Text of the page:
Rotate the block 180 degrees so the two uncut edges are now "on the chopping block" hehehe (sorry been up since 4am, the coffee's finally kicking in! :] )
 Line up the two cut edges along the ruler marks for the size of your HST (remember these are finishing at 2" so they need to be trimmed to 2 1/2") and line up the diagonal line on your ruler against the seam. If you were accurate with your first two cuts, everything should line up perfectly here.
 Trim the final two sides and you should now have a perfectly square, perfect sized HST with the seam perfectly running from corner to corner, just how you want it to look.
By doing this you are assuring yourself of the accuracy of you piecing, you're removing all of the "dog ears" at the same time, and you get a little pile like this! This pile was the end result of "Squaring Up" or "True-ing Up" 508 HSTs for a little project I'm working on. I have found this is the only cutting step I can do while sitting down and my dining room table and office chair are the perfect heights to get the job done. I just pop in a movie on the laptop (usually something I've seen 100 thousand times but still love so I don't have to watch it, but can if I do so I can concentrate on my task at hand) and go. It took me about 3-4 times longer to press all 508 HSTs than it did to trim them, so it's not a really time consuming process.

I hope you learned something from this tutorial and will pass it along to others. I've been making quilts now for over 8 years and no one told me about this step until about a year and a half ago. I was wondering why even though my piecing was accurate (or close to it!) why things were still "off" at times. Think about this - you've seen them, you love them - Edyta Sitar of Laundry Basket Quilts, Carrie Nelson of Miss Rosie's Quilt Co., Jo Morton - yes THE Jo Morton. The quilts they design are gorgeous and a bunch of them have eight gazillion and one HSTs in them. If every seam they had in some of those quilts were off by even say an 1/8", it'll add up with each seam you do. Keep adding and adding and adding and see how this one little step will save you later on? It does make a difference.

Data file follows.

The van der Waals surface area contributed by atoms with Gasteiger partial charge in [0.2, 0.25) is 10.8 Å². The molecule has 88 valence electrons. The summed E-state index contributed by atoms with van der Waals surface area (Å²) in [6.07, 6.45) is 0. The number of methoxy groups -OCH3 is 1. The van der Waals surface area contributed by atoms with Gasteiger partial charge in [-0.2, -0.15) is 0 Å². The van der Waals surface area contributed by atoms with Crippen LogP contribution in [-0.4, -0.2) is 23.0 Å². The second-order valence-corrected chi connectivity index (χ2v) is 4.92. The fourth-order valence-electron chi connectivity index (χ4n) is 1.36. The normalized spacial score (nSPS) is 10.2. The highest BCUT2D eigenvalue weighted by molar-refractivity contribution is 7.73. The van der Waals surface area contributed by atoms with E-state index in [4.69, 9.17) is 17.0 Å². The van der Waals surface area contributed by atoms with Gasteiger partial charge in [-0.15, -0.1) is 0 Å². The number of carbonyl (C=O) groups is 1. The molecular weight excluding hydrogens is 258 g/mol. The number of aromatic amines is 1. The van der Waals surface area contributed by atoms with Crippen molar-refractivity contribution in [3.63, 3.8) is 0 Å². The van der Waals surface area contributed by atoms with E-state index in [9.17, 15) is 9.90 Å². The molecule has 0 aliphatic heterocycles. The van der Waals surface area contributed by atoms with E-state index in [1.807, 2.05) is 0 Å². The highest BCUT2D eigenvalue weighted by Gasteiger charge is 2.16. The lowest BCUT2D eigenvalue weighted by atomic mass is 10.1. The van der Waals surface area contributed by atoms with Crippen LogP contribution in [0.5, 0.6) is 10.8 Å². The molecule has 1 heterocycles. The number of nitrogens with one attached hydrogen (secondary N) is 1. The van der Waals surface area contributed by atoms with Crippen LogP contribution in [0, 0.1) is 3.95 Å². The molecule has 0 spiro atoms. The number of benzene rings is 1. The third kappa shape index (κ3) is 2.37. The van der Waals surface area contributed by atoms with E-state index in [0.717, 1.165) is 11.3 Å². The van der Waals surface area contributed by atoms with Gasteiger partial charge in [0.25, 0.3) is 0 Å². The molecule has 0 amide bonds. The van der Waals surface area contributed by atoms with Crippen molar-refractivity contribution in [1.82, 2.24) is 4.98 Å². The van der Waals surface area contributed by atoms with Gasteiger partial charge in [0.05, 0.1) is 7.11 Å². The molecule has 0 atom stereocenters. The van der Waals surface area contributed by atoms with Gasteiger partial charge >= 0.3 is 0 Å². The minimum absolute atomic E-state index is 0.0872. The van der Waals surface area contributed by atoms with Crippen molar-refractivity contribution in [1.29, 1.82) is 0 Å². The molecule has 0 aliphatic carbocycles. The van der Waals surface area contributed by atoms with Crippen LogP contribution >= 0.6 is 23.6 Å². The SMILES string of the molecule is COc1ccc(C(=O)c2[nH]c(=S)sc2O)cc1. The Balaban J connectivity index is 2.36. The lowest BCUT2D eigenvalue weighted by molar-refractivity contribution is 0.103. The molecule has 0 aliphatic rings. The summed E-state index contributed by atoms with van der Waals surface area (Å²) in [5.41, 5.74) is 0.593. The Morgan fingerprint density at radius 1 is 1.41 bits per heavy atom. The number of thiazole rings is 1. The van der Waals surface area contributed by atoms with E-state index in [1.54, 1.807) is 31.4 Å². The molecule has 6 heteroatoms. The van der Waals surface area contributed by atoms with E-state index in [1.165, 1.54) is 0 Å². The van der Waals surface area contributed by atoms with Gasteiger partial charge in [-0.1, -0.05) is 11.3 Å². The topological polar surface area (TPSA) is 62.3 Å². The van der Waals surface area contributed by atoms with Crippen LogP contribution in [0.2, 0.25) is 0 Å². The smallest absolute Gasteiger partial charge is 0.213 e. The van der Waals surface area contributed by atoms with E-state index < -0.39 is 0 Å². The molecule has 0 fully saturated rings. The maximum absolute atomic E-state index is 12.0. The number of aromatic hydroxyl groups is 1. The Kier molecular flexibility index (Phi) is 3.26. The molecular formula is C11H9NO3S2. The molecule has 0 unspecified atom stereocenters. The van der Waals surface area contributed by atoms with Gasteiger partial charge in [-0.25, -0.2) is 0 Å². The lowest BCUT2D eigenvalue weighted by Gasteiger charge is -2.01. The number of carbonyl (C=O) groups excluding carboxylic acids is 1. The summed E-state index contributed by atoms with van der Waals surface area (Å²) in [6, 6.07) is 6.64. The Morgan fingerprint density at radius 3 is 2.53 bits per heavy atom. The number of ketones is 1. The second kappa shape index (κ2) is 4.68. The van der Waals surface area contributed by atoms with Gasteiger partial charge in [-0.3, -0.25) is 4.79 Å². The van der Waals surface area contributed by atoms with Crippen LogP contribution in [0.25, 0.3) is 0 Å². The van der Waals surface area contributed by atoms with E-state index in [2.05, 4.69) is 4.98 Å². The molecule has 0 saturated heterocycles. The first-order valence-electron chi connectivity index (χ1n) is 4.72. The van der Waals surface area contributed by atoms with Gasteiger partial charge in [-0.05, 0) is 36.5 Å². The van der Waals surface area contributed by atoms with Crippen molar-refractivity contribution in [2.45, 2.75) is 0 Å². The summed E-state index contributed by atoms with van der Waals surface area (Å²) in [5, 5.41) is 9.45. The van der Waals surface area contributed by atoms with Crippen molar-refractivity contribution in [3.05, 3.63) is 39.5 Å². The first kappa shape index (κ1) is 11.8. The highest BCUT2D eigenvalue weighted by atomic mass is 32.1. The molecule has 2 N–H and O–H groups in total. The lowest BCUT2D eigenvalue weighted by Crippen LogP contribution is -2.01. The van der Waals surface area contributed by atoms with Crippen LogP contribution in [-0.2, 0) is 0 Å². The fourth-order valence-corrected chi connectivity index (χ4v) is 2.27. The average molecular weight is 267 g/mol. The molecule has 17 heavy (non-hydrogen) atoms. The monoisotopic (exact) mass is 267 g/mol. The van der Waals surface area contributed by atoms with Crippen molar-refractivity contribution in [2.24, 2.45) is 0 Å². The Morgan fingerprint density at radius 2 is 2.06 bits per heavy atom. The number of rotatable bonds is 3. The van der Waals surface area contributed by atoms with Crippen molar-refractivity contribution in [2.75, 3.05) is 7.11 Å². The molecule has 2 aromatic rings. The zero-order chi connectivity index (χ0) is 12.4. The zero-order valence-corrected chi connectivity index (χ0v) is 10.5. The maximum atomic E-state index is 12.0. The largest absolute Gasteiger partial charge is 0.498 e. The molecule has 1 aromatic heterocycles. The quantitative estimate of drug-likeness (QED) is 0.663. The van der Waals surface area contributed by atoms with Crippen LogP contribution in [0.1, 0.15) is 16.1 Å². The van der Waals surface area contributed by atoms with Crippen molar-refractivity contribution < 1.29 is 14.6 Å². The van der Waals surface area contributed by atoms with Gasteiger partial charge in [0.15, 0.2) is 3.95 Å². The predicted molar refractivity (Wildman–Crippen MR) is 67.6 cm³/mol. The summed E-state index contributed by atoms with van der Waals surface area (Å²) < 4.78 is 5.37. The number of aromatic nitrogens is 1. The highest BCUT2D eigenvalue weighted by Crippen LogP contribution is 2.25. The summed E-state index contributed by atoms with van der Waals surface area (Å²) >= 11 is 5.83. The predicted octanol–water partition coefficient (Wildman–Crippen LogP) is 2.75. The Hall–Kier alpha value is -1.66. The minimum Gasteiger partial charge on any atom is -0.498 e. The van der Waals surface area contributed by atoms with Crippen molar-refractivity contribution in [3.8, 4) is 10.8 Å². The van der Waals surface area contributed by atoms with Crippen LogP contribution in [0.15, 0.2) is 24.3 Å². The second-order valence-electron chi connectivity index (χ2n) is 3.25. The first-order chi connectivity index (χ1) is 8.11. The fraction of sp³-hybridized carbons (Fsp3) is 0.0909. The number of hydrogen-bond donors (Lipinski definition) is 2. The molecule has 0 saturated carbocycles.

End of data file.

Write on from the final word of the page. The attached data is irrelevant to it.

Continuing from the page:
I promise to you if you're like me - I first heard about it and thought, no way, not doing it. Then I did, but the first time I hated trimming all of those pieces...until I put my trimmed pieces together. It changed my quilting life forever. And it will to yours to if you try it.

Keep in touch as I'm sure more tutorials will be in the near future. It's a really chilly weekend here in Ohio, it snowed for the first time yesterday (nothing stuck on the ground yet so I'm happy) but it's still cold and rainy so I'm thinking a nice pot of homemade soup will be in the near future. I have an awesome quick and easy recipe for broccoli cheese soup that is sure to please and I should be making that soon. I will post a tutorial on that too so come back soon!

If you have any questions on the tutorial above or anything else I've mentioned, e-mail me at rubybluequilts at gmail dot com. I'd love to hear what you think of this and what's going on in your neck of the woods!

4 comments:

  1. I always allow wiggle room as well. It makes it so much less stressful!!

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  2. Thanks for sharing! This is also how I do my HST. I am all about extra wiggle roon & it does make it easier in the end.
    Stefanie

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  3. Well, I was just about ready to give up on pinwheels. I think I'll give them another try after reading this tip. Now the question is do I redo the gazillion pinwheels and HSTs I made a few months ago?

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  4. I like your idea of the wiggle room sewing distracted and or tired is a fact so.... I, too, would rather trim than have to deal with a square too small!!!!!